These images show US troops training in spaces so tight they will make you sweat

US ArmyU.S. Army Reserve Pvt. Kenneth Collins, 376th Engineer Firefighter Detachment, pulls himself from a confined space familiarization tube at Combat Support Training Exercise (CSTX) 86-18-02 at Fort McCoy, Wis., August 13, 2018.

A space is confined if it has a limited or restricted entry or exit point.

“Confined spaces include, but are not limited to, tanks, vessels, silos, storage bins, hoppers, vaults, pits, manholes, tunnels, equipment housings, ductwork, pipelines, etc.,” according to the Occupational Safety and Health Administration.

And the US military trains for all different kinds of scenarios in such spaces.

Here’s what they do.


The main reason the military conducts confined space training is for rescues, oftentimes a fellow service member who may become trapped while doing some kind of maintenance.

US Air ForceAir Force Joseph Chavez from the 120th Airlift Wing, Montana Air National Guard performs a confined space rescue on Feb. 13, 2017.

Such as a fellow airman working on an aircraft.

US Air ForceSenior Airman Jada Lutsky, a fuel system specialist with Pennsylvania Air National Guard, dons a respirator during a confined spaces rescue exercise on Feb. 24, 2018.

Sometimes they have to be tethered into the confined space.

DoDMembers of the 911th Technical Rescue Engineer Company enter a manhole and extract simulated patients during a training exercise on August 1, 2018.

Military firefighter units often train for such confined space scenarios.

US ArmyArmy Spc. Ridwan Salaudeen, 758th Firefighter Detachment, climbs through a confined space at Fort McCoy, Wis. on August 9, 2017.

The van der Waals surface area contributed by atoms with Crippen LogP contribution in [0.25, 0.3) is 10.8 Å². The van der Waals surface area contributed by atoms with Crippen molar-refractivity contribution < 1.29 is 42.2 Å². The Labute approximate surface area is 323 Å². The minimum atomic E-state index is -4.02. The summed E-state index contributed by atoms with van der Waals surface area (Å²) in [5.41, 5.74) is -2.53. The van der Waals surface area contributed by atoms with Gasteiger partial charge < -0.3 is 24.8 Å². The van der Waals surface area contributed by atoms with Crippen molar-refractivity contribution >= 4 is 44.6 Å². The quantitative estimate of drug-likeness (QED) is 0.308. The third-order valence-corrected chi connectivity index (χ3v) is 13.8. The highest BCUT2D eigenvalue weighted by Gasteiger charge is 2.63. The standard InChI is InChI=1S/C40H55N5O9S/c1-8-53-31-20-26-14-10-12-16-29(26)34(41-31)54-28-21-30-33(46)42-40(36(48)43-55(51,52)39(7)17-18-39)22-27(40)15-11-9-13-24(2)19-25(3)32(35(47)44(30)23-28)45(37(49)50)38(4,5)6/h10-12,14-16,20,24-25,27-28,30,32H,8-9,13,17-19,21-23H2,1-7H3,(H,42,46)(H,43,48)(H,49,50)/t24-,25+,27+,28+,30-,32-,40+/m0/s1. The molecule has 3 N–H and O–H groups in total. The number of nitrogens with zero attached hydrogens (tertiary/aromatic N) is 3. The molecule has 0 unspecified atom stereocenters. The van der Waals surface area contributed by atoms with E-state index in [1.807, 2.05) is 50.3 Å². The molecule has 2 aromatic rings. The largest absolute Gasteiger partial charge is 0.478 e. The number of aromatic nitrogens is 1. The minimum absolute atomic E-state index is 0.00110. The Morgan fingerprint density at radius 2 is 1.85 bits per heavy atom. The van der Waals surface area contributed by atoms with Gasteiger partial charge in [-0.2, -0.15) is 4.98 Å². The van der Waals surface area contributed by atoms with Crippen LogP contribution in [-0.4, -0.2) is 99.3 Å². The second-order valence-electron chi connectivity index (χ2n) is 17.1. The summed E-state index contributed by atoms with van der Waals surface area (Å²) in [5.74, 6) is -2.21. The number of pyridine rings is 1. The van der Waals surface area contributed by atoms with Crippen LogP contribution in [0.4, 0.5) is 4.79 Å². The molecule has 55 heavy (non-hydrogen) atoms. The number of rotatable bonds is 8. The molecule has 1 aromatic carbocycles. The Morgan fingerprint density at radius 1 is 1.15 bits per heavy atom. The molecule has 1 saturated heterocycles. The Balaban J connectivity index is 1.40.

Service members even train in building collapse simulators.

US ArmyAn Army Reserve soldier navigates his way through a building collapse simulator at Fort McCoy, Wis. on August 13, 2018.

Or for hazmat situations.

US Marine CorpsMarine Cpl. Seth White, a Chemical, Biological, Radiological, and Nuclear (CBRN) defence specialist, crawls through an underground tunnel while wearing a Level-C hazmat suit on Oct. 3, 2018.

This variety of confined spaces training scenarios give troops experience in how to read site maps and determine what kind of equipment and procedures to use.

US ArmyArmy Reserve Spc. Alex Thompson, 376th Engineer Firefighter Detachment, crawls through a tube for training at Fort McCoy, Wis. on August 13, 2018.

But first they have to get used to the confined spaces.

US ArmyArmy Reserve Brett Lehmann, 376th Engineer Firefighter Detachment, crawls through a tube for confined space familiarization training at Fort McCoy, Wis. on August 13, 2018.

And the whole thing seems pretty gruelling.

US ArmyArmy Reserve Pvt. Kenneth Collins, 376th Engineer Firefighter Detachment, pulls himself from a confined space familiarization tube at Fort McCoy, Wis. on August 13, 2018.

Business Insider Emails & Alerts

Site highlights each day to your inbox.

Follow Business Insider Australia on Facebook, Twitter, LinkedIn, and Instagram.